A NOR B
The NOR gate is a digital logic gate that implements logical NOR - it behaves according to the truth table to the right. A HIGH output (1) results if both the inputs to the gate are LOW (0). If one or both input is HIGH (1), a LOW output (0) results. NOR is the result of the negation of the OR operator. NOR is a functionally complete operation -- combinations of NOR gates can be combined to generate any other logical function. By contrast, the OR operator is monotonic as it can only change LOW to HIGH but not vice versa.
In most, but not all, circuit implementations, the negation comes for free -- including CMOS and TTL. In such logic families, the only way to implement OR is with 2 or more gates, such as a NOR followed by an inverter. A significant exception is some forms of the domino logic family.
There are two symbols for NOR gates: the American ('military') symbol and the IEC ('European' or 'rectangular') symbol. For more information see Logic Gate Symbols.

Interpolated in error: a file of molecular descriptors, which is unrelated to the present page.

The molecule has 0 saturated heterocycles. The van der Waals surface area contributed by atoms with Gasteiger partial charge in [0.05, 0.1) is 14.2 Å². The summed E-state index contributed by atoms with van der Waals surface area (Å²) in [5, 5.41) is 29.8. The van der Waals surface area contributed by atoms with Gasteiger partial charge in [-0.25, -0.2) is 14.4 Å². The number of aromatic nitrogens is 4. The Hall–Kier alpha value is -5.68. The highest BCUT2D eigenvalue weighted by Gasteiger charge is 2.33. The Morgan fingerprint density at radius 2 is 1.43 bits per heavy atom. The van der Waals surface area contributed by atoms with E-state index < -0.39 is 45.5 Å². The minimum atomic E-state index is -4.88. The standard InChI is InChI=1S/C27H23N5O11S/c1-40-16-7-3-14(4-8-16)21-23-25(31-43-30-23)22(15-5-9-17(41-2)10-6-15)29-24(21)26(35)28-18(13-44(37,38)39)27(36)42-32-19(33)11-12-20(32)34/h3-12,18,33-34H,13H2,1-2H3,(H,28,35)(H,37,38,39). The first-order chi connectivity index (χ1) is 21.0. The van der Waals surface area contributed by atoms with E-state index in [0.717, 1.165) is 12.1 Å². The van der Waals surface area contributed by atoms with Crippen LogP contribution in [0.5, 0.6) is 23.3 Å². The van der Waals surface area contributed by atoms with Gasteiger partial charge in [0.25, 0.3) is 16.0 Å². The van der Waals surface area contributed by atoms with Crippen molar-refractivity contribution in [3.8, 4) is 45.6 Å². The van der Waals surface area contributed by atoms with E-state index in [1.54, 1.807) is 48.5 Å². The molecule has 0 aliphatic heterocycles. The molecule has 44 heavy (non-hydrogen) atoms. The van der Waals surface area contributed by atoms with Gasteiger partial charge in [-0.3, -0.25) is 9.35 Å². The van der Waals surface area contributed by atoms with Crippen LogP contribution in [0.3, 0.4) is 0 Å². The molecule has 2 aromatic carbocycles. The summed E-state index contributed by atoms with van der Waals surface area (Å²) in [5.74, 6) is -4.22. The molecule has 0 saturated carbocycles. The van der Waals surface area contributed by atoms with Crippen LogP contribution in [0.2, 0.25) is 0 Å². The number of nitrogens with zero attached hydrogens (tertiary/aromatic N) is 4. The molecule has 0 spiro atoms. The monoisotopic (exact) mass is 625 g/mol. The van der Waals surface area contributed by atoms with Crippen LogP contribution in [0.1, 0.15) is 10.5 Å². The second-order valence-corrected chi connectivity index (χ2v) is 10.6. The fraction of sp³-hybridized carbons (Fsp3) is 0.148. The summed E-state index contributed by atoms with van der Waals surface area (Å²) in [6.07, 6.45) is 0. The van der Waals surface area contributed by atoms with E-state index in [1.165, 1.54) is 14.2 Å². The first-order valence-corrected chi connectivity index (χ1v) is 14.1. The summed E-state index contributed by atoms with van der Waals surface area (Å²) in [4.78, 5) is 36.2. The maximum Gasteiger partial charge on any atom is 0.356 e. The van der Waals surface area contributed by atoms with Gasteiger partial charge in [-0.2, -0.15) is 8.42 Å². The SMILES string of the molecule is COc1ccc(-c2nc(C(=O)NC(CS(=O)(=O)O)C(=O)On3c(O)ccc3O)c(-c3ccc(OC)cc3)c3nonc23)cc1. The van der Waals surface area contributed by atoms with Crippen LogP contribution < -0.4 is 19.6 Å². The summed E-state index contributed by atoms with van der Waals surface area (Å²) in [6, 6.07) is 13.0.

NOR Gates are basic logic gates, and as such they are recognised in TTL and CMOS ICs. The standard, 4000 series, CMOS IC is the 4001, which includes four independent, two-input, NOR gates. The pinout diagram is as follows:
1 Input A1
2 Input B1
3 Output Q1
4 Output Q2
5 Input B2
6 Input A2
8 Input A3
9 Input B3
10 Output Q3
11 Output Q4
12 Input B4
13 Input A4
The standard 2-, 3-, 4- and 8-input NOR gates are available:
This diagram shows the construction of a 2-input NOR gate using NMOS circuitry. If either of the inputs are high, the corresponding NMOS is turned on and the output is pulled low; otherwise the output is pulled high through the pull-up resistor.
If no specific NOR gates are available, one can be made from NAND gates in the configuration shown below. Interestingly, any logic gate can be made either from a combination of NAND gates or from a combination of NOR gates.